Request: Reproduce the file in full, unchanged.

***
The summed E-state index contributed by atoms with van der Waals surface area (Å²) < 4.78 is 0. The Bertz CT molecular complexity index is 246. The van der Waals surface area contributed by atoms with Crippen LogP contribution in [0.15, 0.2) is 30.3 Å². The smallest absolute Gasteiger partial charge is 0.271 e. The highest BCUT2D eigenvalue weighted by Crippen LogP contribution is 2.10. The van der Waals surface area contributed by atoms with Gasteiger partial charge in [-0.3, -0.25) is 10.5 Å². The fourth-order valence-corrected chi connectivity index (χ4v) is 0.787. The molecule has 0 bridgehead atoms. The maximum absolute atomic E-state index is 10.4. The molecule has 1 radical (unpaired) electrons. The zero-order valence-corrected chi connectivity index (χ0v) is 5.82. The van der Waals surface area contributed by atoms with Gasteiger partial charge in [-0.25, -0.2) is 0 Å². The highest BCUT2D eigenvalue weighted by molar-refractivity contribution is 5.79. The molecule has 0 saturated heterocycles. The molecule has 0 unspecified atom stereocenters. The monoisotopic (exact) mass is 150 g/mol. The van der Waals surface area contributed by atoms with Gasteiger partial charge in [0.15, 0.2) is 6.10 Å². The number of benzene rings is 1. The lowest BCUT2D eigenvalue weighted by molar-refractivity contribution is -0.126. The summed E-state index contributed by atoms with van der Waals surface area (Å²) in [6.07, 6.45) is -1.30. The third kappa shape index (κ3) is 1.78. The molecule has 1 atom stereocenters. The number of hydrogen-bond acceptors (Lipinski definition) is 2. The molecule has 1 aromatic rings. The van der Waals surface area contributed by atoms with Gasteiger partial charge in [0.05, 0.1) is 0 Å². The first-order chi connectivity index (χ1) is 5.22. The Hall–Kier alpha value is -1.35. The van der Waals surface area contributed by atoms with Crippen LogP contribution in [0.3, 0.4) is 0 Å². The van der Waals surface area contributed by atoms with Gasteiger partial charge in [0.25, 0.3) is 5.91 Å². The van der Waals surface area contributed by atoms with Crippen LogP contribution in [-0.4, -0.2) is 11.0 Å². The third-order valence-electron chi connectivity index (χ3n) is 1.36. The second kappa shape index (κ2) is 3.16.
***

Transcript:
The summed E-state index contributed by atoms with van der Waals surface area (Å²) < 4.78 is 0. The Bertz CT molecular complexity index is 246. The van der Waals surface area contributed by atoms with Crippen LogP contribution in [0.15, 0.2) is 30.3 Å². The smallest absolute Gasteiger partial charge is 0.271 e. The highest BCUT2D eigenvalue weighted by Crippen LogP contribution is 2.10. The van der Waals surface area contributed by atoms with Gasteiger partial charge in [-0.3, -0.25) is 10.5 Å². The fourth-order valence-corrected chi connectivity index (χ4v) is 0.787. The molecule has 0 bridgehead atoms. The maximum absolute atomic E-state index is 10.4. The molecule has 1 radical (unpaired) electrons. The zero-order valence-corrected chi connectivity index (χ0v) is 5.82. The van der Waals surface area contributed by atoms with Gasteiger partial charge in [-0.25, -0.2) is 0 Å². The highest BCUT2D eigenvalue weighted by molar-refractivity contribution is 5.79. The molecule has 0 saturated heterocycles. The molecule has 0 unspecified atom stereocenters. The monoisotopic (exact) mass is 150 g/mol. The van der Waals surface area contributed by atoms with Gasteiger partial charge in [0.15, 0.2) is 6.10 Å². The number of benzene rings is 1. The lowest BCUT2D eigenvalue weighted by molar-refractivity contribution is -0.126. The summed E-state index contributed by atoms with van der Waals surface area (Å²) in [6.07, 6.45) is -1.30. The third kappa shape index (κ3) is 1.78. The molecule has 1 atom stereocenters. The number of hydrogen-bond acceptors (Lipinski definition) is 2. The molecule has 1 aromatic rings. The van der Waals surface area contributed by atoms with Gasteiger partial charge in [0.05, 0.1) is 0 Å². The first-order chi connectivity index (χ1) is 5.22. The Hall–Kier alpha value is -1.35. The van der Waals surface area contributed by atoms with Crippen LogP contribution in [0.3, 0.4) is 0 Å². The van der Waals surface area contributed by atoms with Gasteiger partial charge in [0.25, 0.3) is 5.91 Å². The van der Waals surface area contributed by atoms with Crippen LogP contribution in [-0.4, -0.2) is 11.0 Å². The third-order valence-electron chi connectivity index (χ3n) is 1.36. The second kappa shape index (κ2) is 3.16.